Thursday, March 7, 2013

Why Don't You Ever Write About Teaching?

Hi. I'm a teacher. It's in the title of my blog (which is, by the way, chronological, not in order of importance. Obviously.) I often write about work, as in, work is hard as a new parent, even if I'm working part-time, and I went to work and ... or pumping at work is... but do I actually teach? And what do I have to say about it? And why haven't I yet?

Well, it's complicated. I love teaching. It's rewarding, wonderful, frustrating, overwhelming, and never finished. It's been a part of my identity for a long time, since I was a teacher-entertainer in rural Japan, wishing and reaching for more responsibility. This year I have an especially challenging group to teach that I should've started to tackle before I was a parent, you know, back when teachers put in hours and hours of extra time at their jobs.

I'm teaching a literacy class, which is extra reading and writing practice for all students in the district (in addition to their regular Language Arts class) and my particular group, according to test scores, are a few years behind grade level for reading. That means so many things.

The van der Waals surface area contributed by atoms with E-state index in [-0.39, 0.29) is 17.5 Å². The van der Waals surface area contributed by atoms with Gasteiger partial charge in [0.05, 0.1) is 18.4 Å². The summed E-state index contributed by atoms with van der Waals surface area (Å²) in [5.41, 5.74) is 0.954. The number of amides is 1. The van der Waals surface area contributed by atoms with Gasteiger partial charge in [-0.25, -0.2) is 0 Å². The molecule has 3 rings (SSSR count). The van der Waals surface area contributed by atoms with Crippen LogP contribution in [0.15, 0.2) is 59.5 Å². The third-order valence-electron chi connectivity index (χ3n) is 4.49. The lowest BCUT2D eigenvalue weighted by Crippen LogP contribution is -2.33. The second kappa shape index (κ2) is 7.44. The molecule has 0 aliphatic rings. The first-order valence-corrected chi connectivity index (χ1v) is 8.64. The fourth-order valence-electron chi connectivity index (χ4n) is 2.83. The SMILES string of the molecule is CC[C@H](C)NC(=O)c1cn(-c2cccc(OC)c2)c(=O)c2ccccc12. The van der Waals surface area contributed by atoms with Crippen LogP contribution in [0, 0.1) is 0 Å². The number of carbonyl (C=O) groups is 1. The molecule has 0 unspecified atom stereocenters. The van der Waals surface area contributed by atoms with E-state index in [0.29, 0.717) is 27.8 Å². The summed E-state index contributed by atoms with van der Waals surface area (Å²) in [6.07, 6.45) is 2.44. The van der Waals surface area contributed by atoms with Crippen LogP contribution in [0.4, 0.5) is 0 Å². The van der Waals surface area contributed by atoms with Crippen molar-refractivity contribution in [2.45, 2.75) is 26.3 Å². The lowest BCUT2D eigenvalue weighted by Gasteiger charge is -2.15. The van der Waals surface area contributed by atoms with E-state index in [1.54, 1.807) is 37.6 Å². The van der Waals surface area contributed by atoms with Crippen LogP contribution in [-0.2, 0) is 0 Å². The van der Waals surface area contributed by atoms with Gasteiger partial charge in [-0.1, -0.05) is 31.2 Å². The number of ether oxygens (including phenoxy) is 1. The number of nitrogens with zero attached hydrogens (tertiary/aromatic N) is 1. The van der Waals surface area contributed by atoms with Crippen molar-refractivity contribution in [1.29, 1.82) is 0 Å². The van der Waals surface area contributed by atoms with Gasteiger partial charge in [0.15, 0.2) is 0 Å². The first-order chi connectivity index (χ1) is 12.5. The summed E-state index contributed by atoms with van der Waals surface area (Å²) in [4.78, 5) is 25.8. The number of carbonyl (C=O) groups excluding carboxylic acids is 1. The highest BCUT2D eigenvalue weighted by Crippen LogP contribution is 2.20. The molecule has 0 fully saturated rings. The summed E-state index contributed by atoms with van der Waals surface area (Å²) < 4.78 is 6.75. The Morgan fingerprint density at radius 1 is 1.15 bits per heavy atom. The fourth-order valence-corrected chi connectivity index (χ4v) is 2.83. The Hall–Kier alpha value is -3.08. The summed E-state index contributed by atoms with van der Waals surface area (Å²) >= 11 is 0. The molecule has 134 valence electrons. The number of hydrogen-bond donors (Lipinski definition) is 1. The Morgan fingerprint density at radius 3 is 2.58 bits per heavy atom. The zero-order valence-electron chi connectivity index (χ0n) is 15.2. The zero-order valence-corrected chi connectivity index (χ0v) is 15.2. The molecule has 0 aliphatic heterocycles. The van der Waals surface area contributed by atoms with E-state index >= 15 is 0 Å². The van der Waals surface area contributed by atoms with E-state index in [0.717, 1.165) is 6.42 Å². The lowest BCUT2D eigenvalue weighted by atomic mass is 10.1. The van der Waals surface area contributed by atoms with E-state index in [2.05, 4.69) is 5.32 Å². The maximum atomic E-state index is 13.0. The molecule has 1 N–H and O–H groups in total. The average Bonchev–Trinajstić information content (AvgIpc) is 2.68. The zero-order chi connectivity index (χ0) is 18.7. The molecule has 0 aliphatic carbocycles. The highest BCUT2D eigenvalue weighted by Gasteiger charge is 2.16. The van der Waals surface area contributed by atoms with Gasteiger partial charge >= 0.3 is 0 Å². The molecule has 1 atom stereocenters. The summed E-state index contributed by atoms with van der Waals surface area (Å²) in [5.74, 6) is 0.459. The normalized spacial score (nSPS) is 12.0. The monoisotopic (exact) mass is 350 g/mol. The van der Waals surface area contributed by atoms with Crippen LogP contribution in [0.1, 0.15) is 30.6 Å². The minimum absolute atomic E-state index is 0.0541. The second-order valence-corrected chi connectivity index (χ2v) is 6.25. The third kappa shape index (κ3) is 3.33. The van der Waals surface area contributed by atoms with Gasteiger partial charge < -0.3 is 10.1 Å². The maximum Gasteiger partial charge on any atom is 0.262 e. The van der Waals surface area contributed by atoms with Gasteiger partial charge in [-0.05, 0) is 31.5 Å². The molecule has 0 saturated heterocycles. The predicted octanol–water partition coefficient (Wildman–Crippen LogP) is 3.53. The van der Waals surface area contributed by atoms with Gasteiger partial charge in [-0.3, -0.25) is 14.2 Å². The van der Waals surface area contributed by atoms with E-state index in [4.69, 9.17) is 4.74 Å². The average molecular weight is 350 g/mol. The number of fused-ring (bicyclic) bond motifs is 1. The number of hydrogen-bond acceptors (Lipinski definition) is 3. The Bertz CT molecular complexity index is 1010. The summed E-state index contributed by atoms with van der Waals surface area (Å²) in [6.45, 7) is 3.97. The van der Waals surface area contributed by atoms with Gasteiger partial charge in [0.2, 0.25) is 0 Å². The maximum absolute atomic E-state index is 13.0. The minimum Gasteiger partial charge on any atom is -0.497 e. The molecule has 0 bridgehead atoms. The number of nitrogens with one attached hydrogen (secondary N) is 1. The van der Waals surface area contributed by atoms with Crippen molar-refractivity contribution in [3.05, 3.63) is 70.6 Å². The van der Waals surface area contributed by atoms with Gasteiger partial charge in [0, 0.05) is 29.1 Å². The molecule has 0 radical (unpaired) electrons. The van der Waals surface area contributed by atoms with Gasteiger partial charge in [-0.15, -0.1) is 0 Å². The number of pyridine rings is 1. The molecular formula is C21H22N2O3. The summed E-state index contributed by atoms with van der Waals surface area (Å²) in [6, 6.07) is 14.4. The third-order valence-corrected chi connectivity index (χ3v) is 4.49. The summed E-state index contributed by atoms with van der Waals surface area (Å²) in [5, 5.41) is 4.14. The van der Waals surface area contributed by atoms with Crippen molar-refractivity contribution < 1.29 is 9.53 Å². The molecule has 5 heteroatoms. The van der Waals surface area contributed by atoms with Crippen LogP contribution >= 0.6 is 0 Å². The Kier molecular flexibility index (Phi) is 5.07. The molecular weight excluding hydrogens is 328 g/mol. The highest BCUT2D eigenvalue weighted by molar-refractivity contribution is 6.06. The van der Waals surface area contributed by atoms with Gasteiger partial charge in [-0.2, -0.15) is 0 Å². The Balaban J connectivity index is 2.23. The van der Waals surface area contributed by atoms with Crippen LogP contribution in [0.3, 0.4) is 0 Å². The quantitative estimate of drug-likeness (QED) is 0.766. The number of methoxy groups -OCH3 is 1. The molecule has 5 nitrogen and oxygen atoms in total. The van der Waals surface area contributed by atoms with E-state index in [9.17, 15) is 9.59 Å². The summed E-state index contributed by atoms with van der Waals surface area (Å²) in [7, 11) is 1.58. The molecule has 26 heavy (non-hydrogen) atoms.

First, it means that many of them are disillusioned, disengaged, disinterested, and distracted. For most of them it means that the first seven or eight years of their school life has been frustrating and unpleasant, academically. It usually means that rather than the habits of success that we hope students have been learning, they have been instead learning how to survive in classes where they were not engaged. they have mastered the habits of fake literacy, distracting the teacher, getting others off-track to join their lack of engagement, and getting attention for something, if not for "getting it", then at least for being a distractor. Some have mastered the habit of checking out. Some bounce off the walls and are in some ways too engaged, they have no filter and shout out their opinions on everything, having a de facto debate with me with their peers as audience. I find myself saying way more often than I'd like: "sit down!" I wish they could run around outside, jump on a treadmill or something, instead of being expected to sit for six hours a day. ADHD or not, it seems unnatural to expect this, yet in our school system, the kids who can muster the strength to endure this are the ones who succeed.